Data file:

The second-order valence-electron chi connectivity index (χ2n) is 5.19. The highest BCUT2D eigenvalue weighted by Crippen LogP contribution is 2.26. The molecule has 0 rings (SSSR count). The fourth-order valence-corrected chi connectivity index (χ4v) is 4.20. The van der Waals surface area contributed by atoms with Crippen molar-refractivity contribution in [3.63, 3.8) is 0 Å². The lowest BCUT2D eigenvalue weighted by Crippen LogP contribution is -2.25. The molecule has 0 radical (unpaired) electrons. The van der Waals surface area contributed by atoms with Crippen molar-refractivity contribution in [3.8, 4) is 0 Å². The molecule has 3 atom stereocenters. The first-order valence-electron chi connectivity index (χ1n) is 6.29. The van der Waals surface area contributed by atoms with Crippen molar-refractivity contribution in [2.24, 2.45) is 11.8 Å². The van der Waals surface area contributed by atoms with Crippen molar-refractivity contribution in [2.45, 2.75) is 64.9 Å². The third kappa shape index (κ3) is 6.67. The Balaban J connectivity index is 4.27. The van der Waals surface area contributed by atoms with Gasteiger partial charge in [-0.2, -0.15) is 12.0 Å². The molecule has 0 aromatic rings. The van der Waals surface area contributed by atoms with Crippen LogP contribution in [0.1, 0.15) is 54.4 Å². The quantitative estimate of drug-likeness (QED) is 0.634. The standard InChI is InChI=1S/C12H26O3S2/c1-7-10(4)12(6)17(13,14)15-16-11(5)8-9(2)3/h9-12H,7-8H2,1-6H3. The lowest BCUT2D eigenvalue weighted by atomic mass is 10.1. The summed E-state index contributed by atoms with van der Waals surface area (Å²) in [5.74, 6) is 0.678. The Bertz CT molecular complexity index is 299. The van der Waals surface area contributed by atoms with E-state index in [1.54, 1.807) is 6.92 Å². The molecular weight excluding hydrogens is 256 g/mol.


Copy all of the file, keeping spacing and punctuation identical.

The second-order valence-electron chi connectivity index (χ2n) is 5.19. The highest BCUT2D eigenvalue weighted by Crippen LogP contribution is 2.26. The molecule has 0 rings (SSSR count). The fourth-order valence-corrected chi connectivity index (χ4v) is 4.20. The van der Waals surface area contributed by atoms with Crippen molar-refractivity contribution in [3.63, 3.8) is 0 Å². The lowest BCUT2D eigenvalue weighted by Crippen LogP contribution is -2.25. The molecule has 0 radical (unpaired) electrons. The van der Waals surface area contributed by atoms with Crippen molar-refractivity contribution in [3.8, 4) is 0 Å². The molecule has 3 atom stereocenters. The first-order valence-electron chi connectivity index (χ1n) is 6.29. The van der Waals surface area contributed by atoms with Crippen molar-refractivity contribution in [2.24, 2.45) is 11.8 Å². The van der Waals surface area contributed by atoms with Crippen molar-refractivity contribution in [2.45, 2.75) is 64.9 Å². The third kappa shape index (κ3) is 6.67. The Balaban J connectivity index is 4.27. The van der Waals surface area contributed by atoms with Gasteiger partial charge in [-0.2, -0.15) is 12.0 Å². The molecule has 0 aromatic rings. The van der Waals surface area contributed by atoms with Crippen LogP contribution in [0.1, 0.15) is 54.4 Å². The quantitative estimate of drug-likeness (QED) is 0.634. The standard InChI is InChI=1S/C12H26O3S2/c1-7-10(4)12(6)17(13,14)15-16-11(5)8-9(2)3/h9-12H,7-8H2,1-6H3. The lowest BCUT2D eigenvalue weighted by atomic mass is 10.1. The summed E-state index contributed by atoms with van der Waals surface area (Å²) in [5.74, 6) is 0.678. The Bertz CT molecular complexity index is 299. The van der Waals surface area contributed by atoms with E-state index in [1.54, 1.807) is 6.92 Å². The molecular weight excluding hydrogens is 256 g/mol.